Why Pay for Moving Boxes When You Can Get Them for Free? Here’s Where to Find Them

Moving requires a lot of cardboard boxes (unless you decide to spring for renting plastic crates). Whether you’re packing up kitchen utensils or your wardrobe, you need to secure those items in boxes before loading them into a moving truck. And while cardboard boxes are easy to purchase, you shouldn’t have to pay for them if you don’t want to, especially because there are so many places where you can snag them for free. You only need to know where to look. 

With all the expenses of moving — renting a moving truck, hiring movers, taking time off work, shelling out for tape, bubble wrap and other packing materials — why spend money on something you can snag for free?

Read more: Best Moving Companies of 2023

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There are tons of places where you can find free cardboard boxes as you prep for your move. Most retailers, if you call in advance or visit the store to ask, are more than willing to give you old cardboard boxes. Plus, you’re helping them by lessening their trash load.

Read on to find the best places to scout for free boxes. 

For more moving tips, here’s how to lift heavy furniture and how to best clean your new home before you move in. 

How much do cardboard boxes cost? 

Depending on the size of the cardboard box you’re purchasing, you’ll probably spend around $1 to $3 per box at The Home Depot, Lowe’s or U-Haul. That isn’t too expensive if you need a couple of boxes in a pinch, but if you’re packing up all your belongings and paying for each box, it adds up quickly.

Where can I get cardboard moving boxes for free? 

Liquor stores: Reddit users recommend using boxes from liquor stores for your move, because those are some of the sturdiest boxes, and they may come with useful dividers for packing glasses and fragile items.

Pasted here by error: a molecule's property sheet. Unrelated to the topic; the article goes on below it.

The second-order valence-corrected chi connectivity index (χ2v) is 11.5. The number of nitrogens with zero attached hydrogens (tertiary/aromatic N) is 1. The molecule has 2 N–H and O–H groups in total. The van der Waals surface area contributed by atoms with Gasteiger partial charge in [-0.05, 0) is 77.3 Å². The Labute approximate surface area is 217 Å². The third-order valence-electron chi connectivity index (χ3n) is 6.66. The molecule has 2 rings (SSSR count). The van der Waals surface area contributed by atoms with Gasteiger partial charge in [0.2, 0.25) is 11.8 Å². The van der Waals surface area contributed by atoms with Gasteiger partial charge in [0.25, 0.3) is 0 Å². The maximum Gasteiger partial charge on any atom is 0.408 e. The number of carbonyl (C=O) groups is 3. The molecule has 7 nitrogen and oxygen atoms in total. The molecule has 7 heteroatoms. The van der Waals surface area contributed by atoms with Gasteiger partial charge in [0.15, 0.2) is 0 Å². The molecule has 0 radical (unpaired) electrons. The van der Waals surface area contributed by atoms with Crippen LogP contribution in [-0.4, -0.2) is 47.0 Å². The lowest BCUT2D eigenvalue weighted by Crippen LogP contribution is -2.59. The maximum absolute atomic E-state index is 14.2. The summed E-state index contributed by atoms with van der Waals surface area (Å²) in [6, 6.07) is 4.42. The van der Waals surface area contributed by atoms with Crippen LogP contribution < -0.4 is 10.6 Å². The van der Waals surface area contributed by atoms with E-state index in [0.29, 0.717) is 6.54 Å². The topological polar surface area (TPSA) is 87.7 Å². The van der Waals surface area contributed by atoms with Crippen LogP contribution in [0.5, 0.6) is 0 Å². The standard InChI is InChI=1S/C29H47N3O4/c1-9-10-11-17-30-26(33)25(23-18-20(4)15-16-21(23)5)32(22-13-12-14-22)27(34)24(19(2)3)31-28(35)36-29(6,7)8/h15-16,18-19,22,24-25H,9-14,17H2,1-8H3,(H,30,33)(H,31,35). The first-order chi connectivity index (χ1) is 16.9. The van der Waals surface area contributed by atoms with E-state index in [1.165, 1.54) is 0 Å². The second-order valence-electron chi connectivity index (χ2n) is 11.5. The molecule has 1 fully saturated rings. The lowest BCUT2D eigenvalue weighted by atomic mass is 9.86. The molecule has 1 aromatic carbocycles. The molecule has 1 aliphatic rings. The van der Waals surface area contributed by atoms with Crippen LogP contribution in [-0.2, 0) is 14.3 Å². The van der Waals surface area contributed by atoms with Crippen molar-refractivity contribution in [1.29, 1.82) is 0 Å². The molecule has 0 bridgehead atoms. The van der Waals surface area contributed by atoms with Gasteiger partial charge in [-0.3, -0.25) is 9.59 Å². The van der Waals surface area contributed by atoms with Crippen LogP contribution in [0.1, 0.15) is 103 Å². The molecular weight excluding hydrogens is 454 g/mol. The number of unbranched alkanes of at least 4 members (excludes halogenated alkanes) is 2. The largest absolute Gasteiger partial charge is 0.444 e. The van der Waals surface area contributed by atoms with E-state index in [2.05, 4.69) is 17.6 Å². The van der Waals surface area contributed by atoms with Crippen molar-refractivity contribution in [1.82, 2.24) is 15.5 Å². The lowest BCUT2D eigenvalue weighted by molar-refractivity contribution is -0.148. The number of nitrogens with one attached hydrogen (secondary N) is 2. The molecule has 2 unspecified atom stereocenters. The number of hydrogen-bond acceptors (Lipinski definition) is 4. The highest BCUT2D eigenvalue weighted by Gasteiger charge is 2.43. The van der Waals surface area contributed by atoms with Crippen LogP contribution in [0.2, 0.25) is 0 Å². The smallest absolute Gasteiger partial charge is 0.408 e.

U-Haul Customer Connect: U-Haul offers customers a tool to exchange their boxes with each other through Customer Connect. Through this U-Haul Box Exchange, you can see postings from people who need boxes or need to get rid of them. 

This service may work for you, but you’ll need some luck. If you can find someone in your area giving away boxes right as you need them, that’s fantastic, but it may be easier to visit a local retailer or check other community apps. 

Big box stores: Retailers like Walmart and Target receive loads of cardboard boxes every day as they constantly stock and restock merchandise. 

It’s a little-known secret that if you visit Walmart after 10 p.m., you can get loads of broken-down boxes. For your local big box stores, try to call in advance or check when the right time to pick up boxes will be, as the time when stores receive merchandise varies. 

Grocery stores: Your local grocery store receives new produce and merchandise every day, so it’s bound to have extra boxes. 

Office stores: Outlets like Staples, Office Depot or OfficeMax are great stores to check when you’re scouting for boxes. For stores that sell paper, you can snag boxes that come with those handy lids — great for books and other personal items. 

Bookstores: Check your local Barnes and Noble or independent bookstore to see if they have some boxes they need to get rid of. 

Your social circle: Your friends, family and neighbors all probably have at least a few empty cardboard boxes hanging around. Check to see if they have any they’d be willing to give you ahead of your move. 

Recycling centers: Visit your local recycling center to find broken-down cardboard boxes.

Surprising places to find free moving boxes 

Craigslist, Facebook Marketplace, NextDoor and BuyNothing: Community apps for giving away or selling stuff are other great options for free cardboard moving boxes. Community members who recently moved into your neighborhood may be giving away their boxes. You can also post a friendly request for free cardboard boxes. 

And don’t forget to use any and all cardboard boxes you’ve got around the house. Yes, those Amazon boxes will work — finally, those impulsive online shopping orders are coming in handy.  

Need more moving tips? Here are the best moving companies, and here’s how to pack your kitchen knives.

source: cnet.com